Why Pruning Is Best In Rainy Weather

Gardening is quite a wonderful hobby. There is nothing better to spend the first warm day of spring among the flowers and plants in the garden? However, this is not quite optimal, because pruning is best done in rainy weather. But why is it actually so?

Why Pruning Is Best In Rainy Weather
The first point refers to the branches, which are easier to cut when the water is drawn into the branches, making them softer.

Water is good for the plants


Everyone knows that plants need water to grow, but water not only contains nutrients for plants. Moist plants are also often more pliable than dry plants. This makes pruning much easier in two ways. The first point relates to the branches being easier to cut through when water has been drawn into the branches, softening them. The second point refers to the fact that there is less chance of frayed edges or cracks after pruning, which makes the plants recover better after pruning. However, there does not need to be a downpour for this to happen. A day with high humidity is also very good.

In addition, a rainy day is often also a cloudy day. This means that there is less direct sunlight shining on the plants. However, because plants need sunlight to grow, shade is always a great advantage when pruning plants back. This is because pruning brings new leaves to the surface that are not used to direct sunlight. So if the sun shines directly on the young leaves, then the leaves can burn or get brown spots, which doesn’t look very pretty. A cloudy, damp or rainy day is therefore ideal for trimming your hedge.

Also, make sure that pruning should not be done on a day when there is alternating rain and sun. The raindrops that then fall on the fresh, new leaves will then work like a magnifying glass when the sun shines again, increasing the power of the sun’s rays. Therefore, for gardening should be selected a day that is somewhat hazy and cloudy. This may be less pleasant for all-day gardening, but it is ultimately much better for your garden and for your plants.

Why Pruning Is Best In Rainy Weather
For most popular hedge plants spring is the best time for the first pruning of the year, think here of the cherry laurel, yew, thuja or beech hedge.

When is the right moment for pruning?


Exactly when a plant should be pruned back varies depending on the plant variety. For most popular hedge plants, spring is the best time for the first pruning of the year, think here of the cherry laurel, yew, thuja or beech hedge. Between March and early June, these plants grow particularly quickly, which also allows them to recover more quickly after pruning. Pruning in the spring will keep your garden looking neat in the summer. In addition, it is often advised that the first pruning of the year should take place before the longest day of the year.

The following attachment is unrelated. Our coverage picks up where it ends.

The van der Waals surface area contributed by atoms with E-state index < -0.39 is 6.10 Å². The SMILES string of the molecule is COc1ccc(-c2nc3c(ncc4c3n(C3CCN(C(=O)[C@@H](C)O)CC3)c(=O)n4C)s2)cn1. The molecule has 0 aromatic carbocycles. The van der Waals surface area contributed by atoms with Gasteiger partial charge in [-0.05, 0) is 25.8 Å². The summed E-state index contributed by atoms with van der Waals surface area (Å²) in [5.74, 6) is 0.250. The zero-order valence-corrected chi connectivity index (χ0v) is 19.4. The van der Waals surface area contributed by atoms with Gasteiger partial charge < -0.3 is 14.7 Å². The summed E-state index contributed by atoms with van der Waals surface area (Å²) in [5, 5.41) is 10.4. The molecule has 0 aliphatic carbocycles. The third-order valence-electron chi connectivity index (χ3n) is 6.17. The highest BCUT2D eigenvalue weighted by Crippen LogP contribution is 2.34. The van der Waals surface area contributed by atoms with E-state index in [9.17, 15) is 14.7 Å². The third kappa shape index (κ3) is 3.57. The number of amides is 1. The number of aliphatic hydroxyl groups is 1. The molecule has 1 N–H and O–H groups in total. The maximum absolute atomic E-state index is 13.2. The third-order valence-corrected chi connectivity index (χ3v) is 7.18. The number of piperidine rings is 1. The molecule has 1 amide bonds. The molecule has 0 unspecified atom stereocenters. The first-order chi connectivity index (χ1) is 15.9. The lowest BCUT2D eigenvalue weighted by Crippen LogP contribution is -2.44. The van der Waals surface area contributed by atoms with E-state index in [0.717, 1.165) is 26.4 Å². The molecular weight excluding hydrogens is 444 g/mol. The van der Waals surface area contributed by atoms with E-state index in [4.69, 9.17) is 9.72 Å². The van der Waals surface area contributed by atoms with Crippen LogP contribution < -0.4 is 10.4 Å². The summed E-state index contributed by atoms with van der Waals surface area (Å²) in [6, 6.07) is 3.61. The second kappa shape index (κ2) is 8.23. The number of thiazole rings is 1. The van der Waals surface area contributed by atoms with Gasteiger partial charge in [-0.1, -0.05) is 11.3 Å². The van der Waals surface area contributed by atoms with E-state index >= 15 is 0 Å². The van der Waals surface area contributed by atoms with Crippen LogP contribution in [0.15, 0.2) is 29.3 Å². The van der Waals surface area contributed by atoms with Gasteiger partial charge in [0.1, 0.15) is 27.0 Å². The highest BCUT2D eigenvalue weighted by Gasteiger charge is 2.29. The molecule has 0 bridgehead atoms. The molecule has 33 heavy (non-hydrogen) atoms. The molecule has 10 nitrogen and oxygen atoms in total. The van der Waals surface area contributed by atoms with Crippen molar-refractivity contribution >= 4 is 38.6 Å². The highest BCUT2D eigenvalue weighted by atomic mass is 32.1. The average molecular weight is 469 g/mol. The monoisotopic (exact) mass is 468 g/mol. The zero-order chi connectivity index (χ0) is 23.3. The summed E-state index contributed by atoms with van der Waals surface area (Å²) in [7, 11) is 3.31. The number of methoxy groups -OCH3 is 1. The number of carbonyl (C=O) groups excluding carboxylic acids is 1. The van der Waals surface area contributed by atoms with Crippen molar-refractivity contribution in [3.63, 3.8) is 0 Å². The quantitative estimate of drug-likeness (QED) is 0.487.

However, there are exceptions to this rule. For example, if you want to have a flowering privet hedge in your garden, then you should not cut it back so much at the beginning of spring, because this will cut out all the buds from the hedge. One solution then is to prune the hedge later. However, you can be extra careful when pruning, so that although the branches are cut out of the hedge, but without destroying the buds. In addition, with most flowering hedge plants it is advisable to also cut away the faded flowers in the summer, think here of the butterfly bush or hydrangea.

Do you want to rejuvenate your hedge plants and thus cut them back heavily? Then winter is the best time for rejuvenation pruning. Deciduous hedge plants are in the winter in the so-called winter dormancy, which allows them to cope much better with pruning, think here of the beech hedge, the hornbeam, the dogwood or the encroaching hawthorn. For evergreen hedge plants, the difference between summer and winter is less noticeable, because winter dormancy does not occur in these plants, think here of the cherry laurel or boxwood. It is therefore convenient to regularly cut these plants, so that radical pruning is not necessary.

Why Pruning Is Best In Rainy Weather
These conifers are excellent for use as hedges because they are tall, hardy and opaque. (Thuja)

Not all plants are cut resistant


Some plants are less hardy and should therefore be protected from winter temperatures so that they do not freeze to death. However, there are also plants that are less cut resistant.

The most obvious and popular examples of this are our scale conifers, think here of the thuja, mock cypress or Leyland cypress. These conifers are excellent to use as hedges because they are tall, hardy and opaque. However, they have old wood that can no longer sprout. This means they should definitely be pruned once a year, because deep pruning can create holes in the hedge that won’t grow back. While there are ways to fix small flaws in the hedge, if your conifer hedge has already grown way too large, it’s probably better to replace it with a new hedge.

This may sound a bit threatening, but conifers are otherwise quite low-maintenance hedge plants. Regular pruning consists of getting the electric hedge trimmer out of the garden shed 1-3 days a year to properly trim back the hedge, which shouldn’t take too much time. However, make sure that pruning should be done only on cloudy days!

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